Apply your charcoal product. Typically, you will want to let it sit for a few minutes, sometimes as long as 15 minutes. In part, the length you leave it sitting will depend on the other ingredients in the product. Some are harsher than others and you run the risk of damaging your skin if you leave them on too long. Others are fully organic and can be left on for hours if you really want, though it won't have much benefit after the first 10-20 minutes.

Once you've given the charcoal scrub long enough to work, it's time to remove it. You'll want to use a gentle cleanser or just water to rinse it off. This might take more effort than you expect, simply because of how charcoal is very visible. If you miss a bit, it'll be very obvious. Be thorough!

This will likely leave your skin feeling almost raw, scrubbed, and potentially dry. In order to prevent redness from setting in and minimize the potential damage of dry skin, you'll want to use a moisturizer. Again, the specific type of product you use will depend on your goals. If you're pursuing this skincare routine prior to bed in the evening, you'll want to use a product suitable for overnight moisturizing and protection. Conversely, if you're doing this first thing in the morning, you'll want to use a product that is suitable for an active day, with exercise, sun exposure, and activity is taken into account.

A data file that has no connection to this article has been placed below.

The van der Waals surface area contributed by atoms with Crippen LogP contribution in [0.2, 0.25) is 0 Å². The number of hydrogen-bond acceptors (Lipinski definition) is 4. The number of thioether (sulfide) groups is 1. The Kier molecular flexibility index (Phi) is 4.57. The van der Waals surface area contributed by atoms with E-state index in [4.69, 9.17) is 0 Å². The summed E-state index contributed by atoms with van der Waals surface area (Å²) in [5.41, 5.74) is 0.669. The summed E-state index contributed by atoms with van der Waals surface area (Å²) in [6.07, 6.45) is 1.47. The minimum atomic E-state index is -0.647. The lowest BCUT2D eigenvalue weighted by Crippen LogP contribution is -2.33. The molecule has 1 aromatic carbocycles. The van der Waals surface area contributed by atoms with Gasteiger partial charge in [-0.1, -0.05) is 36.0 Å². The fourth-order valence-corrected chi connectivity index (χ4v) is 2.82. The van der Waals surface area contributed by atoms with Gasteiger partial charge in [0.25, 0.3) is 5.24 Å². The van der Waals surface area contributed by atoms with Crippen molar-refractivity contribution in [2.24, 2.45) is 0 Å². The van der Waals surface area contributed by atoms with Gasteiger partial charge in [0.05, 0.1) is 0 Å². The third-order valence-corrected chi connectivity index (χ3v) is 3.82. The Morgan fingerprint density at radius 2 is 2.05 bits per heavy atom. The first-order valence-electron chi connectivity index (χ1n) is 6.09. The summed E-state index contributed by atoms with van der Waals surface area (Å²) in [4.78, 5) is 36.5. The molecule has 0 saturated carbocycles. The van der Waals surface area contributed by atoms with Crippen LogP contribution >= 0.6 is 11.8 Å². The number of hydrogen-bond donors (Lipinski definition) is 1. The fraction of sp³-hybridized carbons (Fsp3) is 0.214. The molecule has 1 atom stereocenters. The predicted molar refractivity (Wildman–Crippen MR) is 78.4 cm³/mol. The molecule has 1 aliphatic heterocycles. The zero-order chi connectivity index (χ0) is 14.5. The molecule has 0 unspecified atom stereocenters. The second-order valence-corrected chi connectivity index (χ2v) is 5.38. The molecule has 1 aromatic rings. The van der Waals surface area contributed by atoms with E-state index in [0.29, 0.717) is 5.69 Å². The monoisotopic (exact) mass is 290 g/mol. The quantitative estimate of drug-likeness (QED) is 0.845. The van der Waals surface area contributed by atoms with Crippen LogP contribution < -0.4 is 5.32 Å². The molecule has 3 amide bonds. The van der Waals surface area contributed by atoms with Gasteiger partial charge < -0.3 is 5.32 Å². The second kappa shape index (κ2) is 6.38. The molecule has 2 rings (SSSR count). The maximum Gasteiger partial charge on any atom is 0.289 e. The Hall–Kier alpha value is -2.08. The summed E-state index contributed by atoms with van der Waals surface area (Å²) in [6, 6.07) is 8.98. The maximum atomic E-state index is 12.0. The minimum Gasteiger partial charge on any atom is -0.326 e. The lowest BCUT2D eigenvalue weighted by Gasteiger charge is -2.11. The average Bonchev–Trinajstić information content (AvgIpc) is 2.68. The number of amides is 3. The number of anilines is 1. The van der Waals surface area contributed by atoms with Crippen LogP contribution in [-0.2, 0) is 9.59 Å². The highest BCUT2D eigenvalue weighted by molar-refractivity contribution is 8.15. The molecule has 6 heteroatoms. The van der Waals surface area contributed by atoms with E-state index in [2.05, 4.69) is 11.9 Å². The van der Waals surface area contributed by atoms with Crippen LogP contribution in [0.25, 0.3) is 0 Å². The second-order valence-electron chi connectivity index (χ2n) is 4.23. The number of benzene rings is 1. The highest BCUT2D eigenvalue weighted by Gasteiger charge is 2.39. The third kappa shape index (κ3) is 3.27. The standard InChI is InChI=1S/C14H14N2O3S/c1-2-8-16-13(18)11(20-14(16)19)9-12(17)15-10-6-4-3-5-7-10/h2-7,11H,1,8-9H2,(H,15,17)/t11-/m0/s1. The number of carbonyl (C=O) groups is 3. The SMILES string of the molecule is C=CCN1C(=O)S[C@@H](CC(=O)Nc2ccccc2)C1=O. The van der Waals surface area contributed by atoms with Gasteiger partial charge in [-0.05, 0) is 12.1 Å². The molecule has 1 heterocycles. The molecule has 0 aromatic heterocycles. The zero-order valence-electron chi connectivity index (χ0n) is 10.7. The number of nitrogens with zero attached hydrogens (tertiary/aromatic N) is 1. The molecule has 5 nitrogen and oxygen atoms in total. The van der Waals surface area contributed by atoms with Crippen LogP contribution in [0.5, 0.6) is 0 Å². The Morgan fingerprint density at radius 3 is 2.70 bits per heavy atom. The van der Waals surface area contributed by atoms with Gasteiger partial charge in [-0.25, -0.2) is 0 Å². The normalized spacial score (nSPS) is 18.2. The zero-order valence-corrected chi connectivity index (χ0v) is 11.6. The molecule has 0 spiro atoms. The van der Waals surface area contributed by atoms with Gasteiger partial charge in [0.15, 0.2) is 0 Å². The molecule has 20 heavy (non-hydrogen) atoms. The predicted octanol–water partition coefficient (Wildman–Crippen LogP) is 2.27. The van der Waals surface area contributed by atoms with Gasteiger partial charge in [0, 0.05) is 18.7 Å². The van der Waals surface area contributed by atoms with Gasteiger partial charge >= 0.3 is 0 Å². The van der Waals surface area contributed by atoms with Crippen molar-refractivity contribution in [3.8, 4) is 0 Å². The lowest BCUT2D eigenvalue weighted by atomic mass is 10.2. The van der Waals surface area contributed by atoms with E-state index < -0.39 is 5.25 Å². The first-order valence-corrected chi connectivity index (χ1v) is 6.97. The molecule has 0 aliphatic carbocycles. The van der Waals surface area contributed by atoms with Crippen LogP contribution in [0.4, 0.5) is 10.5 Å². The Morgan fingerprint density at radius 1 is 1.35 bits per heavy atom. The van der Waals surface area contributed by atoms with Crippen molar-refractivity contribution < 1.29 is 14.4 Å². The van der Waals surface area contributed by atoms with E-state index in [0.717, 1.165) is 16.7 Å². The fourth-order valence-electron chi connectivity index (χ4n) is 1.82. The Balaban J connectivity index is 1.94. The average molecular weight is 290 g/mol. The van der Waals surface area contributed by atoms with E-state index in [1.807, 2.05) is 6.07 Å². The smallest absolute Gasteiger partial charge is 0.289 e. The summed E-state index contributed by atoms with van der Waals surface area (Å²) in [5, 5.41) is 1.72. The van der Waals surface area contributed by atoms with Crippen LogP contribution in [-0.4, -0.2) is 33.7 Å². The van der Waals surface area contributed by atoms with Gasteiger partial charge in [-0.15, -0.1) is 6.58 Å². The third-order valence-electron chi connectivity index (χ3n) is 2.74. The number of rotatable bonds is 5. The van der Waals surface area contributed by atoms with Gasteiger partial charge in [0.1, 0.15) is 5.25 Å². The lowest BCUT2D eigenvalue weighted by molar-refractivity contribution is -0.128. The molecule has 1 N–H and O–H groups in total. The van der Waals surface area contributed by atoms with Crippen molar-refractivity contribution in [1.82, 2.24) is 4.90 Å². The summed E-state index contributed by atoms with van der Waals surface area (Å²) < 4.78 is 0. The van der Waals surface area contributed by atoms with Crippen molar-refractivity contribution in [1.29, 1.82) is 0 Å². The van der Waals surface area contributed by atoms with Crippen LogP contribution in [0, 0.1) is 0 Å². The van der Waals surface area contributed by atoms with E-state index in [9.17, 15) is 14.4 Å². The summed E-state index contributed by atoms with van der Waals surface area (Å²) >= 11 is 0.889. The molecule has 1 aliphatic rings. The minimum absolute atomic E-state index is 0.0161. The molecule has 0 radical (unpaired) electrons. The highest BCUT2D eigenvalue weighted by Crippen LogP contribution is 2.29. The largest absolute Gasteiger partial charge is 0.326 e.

At this point, you're free to do whatever else you want, such as applying makeup, treating your hair, or simply going about your day or night. 

Because activated charcoal scrubs can be somewhat harsh on your skin, we recommend that you limit how often you use them. In most cases, you should only use an activated charcoal skin scrub once or maybe twice per week. That said, some products are less harsh on the skin and can be used more often. Make sure to read the instructions for any product you buy, and use caution for any concoction you make at home.

DIY or Store-Bought?

You have one more question to answer before you really start working activated charcoal into your skincare routine. Do you want to just buy a product with activated charcoal in it, or should you make your own?

The DIY approach is great because it means you know everything that's in your product, and you can source all of the ingredients yourself. When you know what it is and where it comes from, you know you can trust it. 

At the same time, some companies have been caught using non-activated charcoal, and even just plain black dyes, to trick people into thinking they're getting the benefits of activated charcoal. This, obviously, is rare, but it also sucks to have to worry about.

On the other hand, making anything with activated charcoal is a huge pain. The stuff gets absolutely everywhere no matter how careful you are with it, and it's surprisingly difficult to mix into various carriers.